Alumni Honor Forces Behind Clinical and Leadership Programs
Yale Law School’s alumni organization chose six individuals for its highest honor this year: a graduate whose accomplishments have left an imprint on the nation’s legal and financial landscape and five instructors instrumental to shaping the School’s clinical program.
Dean Heather K. Gerken presented the 2023 Award of Merit on Oct. 21 during Alumni Weekend in the Levinson Auditorium. This year’s honorees include Eugene Ludwig ’73, former Comptroller of the Currency and driving force behind several recent Law School initiatives.
The awards also highlighted Yale Law School’s clinical program, which celebrated its 50th anniversary in 2022. Awards honored Sol Goldman Clinical Professor Emeritus Jean Koh Peters and the clinical program’s founders: Clinical Professor Emeritus Dennis Curtis ’66, William O. Douglas Clinical Professor Emeritus of Law Stephen Wizner, the late Professor Emeritus Daniel Freed ’51, and the late Visiting Clinical Lecturer Francis X. Dineen ’61.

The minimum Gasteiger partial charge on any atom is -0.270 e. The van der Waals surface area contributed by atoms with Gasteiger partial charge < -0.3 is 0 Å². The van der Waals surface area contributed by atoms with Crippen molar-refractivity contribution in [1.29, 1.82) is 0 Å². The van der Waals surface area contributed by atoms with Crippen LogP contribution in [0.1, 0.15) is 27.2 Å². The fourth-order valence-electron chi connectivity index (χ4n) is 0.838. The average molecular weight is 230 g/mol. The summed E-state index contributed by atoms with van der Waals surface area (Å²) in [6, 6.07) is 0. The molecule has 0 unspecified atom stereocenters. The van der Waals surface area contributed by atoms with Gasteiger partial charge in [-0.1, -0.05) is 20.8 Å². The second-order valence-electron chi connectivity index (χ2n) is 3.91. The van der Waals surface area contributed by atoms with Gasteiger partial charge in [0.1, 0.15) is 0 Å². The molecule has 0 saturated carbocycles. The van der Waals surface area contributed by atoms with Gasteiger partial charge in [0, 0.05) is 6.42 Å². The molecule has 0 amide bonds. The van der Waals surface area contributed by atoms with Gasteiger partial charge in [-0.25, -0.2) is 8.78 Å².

Eugene Ludwig ’73
“If you look across Gene’s career, you will see that at every single step, he has focused on those in need and the changes this country must make to live up to its values,” Gerken said.
As Comptroller of the Currency under President Bill Clinton ’73, Ludwig entirely revamped the Community Reinvestment Act, injecting billions of dollars into low- and moderate-income communities. After his tenure as Comptroller, Ludwig founded Promontory Financial Group and the Ludwig Institute for Shared Economic Prosperity, addressing regulatory, labor market, and economic inequality issues.
Gerken also described Ludwig’s contributions to the Law School. Ludwig and his wife, Dr. Carol Ludwig, were founding donors of the Hurst Horizon Scholarship, which covers full tuition for students with the greatest need. They also made possible the physical home for The Tsai Leadership Program, Carol & Gene Ludwig Hall, which was dedicated at Alumni Weekend in 2022. In addition, the Ludwigs supported a major pillar of the program, the Carol and Gene Ludwig Program in Public Sector Leadership, which prepares law students for careers in public service.
“There are students walking the halls today whose entire lives have been changed thanks to Gene and Carol’s dedication to giving back and breaking down barriers for the next generation of leaders,” Gerken said.
Accepting the award, Ludwig described why the skills the Leadership Program imparts are critical for Yale Law School students and the future of the country. Ludwig said the program will give students tools for their future that are grounded in the values of Yale Law School — a dedication to truth, treating others with respect, and a dedication to service.